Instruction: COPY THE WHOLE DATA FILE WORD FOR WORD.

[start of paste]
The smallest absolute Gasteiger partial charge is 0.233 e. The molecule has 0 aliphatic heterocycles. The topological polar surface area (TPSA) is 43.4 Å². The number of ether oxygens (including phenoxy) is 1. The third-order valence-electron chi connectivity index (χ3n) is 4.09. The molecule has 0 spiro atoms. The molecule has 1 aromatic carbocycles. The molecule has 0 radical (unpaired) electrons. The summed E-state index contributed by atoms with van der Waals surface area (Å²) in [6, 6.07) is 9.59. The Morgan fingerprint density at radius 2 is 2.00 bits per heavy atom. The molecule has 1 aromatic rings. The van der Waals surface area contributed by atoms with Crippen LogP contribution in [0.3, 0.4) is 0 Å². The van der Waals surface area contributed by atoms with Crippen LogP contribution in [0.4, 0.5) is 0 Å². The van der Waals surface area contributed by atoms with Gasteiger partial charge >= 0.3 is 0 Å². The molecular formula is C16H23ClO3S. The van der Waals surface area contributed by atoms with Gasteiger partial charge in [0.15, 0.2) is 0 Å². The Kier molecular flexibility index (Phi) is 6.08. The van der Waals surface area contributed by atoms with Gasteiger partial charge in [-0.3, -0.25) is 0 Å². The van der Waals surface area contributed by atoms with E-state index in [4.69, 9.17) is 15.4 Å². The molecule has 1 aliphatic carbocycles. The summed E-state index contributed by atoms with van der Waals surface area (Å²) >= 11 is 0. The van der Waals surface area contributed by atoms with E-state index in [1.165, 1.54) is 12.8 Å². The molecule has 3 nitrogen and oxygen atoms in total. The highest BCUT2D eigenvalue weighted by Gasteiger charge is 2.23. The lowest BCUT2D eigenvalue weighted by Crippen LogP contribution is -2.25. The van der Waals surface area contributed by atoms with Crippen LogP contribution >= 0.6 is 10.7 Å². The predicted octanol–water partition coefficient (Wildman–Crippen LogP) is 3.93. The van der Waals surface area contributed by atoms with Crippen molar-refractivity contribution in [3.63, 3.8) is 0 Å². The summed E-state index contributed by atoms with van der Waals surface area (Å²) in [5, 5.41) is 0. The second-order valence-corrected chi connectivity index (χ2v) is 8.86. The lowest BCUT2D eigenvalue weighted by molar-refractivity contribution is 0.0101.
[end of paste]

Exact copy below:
The smallest absolute Gasteiger partial charge is 0.233 e. The molecule has 0 aliphatic heterocycles. The topological polar surface area (TPSA) is 43.4 Å². The number of ether oxygens (including phenoxy) is 1. The third-order valence-electron chi connectivity index (χ3n) is 4.09. The molecule has 0 spiro atoms. The molecule has 1 aromatic carbocycles. The molecule has 0 radical (unpaired) electrons. The summed E-state index contributed by atoms with van der Waals surface area (Å²) in [6, 6.07) is 9.59. The Morgan fingerprint density at radius 2 is 2.00 bits per heavy atom. The molecule has 1 aromatic rings. The van der Waals surface area contributed by atoms with Crippen LogP contribution in [0.3, 0.4) is 0 Å². The van der Waals surface area contributed by atoms with Crippen LogP contribution in [0.4, 0.5) is 0 Å². The van der Waals surface area contributed by atoms with Gasteiger partial charge >= 0.3 is 0 Å². The molecular formula is C16H23ClO3S. The van der Waals surface area contributed by atoms with Gasteiger partial charge in [0.15, 0.2) is 0 Å². The Kier molecular flexibility index (Phi) is 6.08. The van der Waals surface area contributed by atoms with Gasteiger partial charge in [-0.3, -0.25) is 0 Å². The van der Waals surface area contributed by atoms with E-state index in [4.69, 9.17) is 15.4 Å². The molecule has 1 aliphatic carbocycles. The summed E-state index contributed by atoms with van der Waals surface area (Å²) >= 11 is 0. The van der Waals surface area contributed by atoms with E-state index in [1.165, 1.54) is 12.8 Å². The molecule has 3 nitrogen and oxygen atoms in total. The highest BCUT2D eigenvalue weighted by Gasteiger charge is 2.23. The lowest BCUT2D eigenvalue weighted by Crippen LogP contribution is -2.25. The van der Waals surface area contributed by atoms with Crippen LogP contribution >= 0.6 is 10.7 Å². The predicted octanol–water partition coefficient (Wildman–Crippen LogP) is 3.93. The van der Waals surface area contributed by atoms with Crippen molar-refractivity contribution in [3.63, 3.8) is 0 Å². The summed E-state index contributed by atoms with van der Waals surface area (Å²) in [5, 5.41) is 0. The second-order valence-corrected chi connectivity index (χ2v) is 8.86. The lowest BCUT2D eigenvalue weighted by molar-refractivity contribution is 0.0101.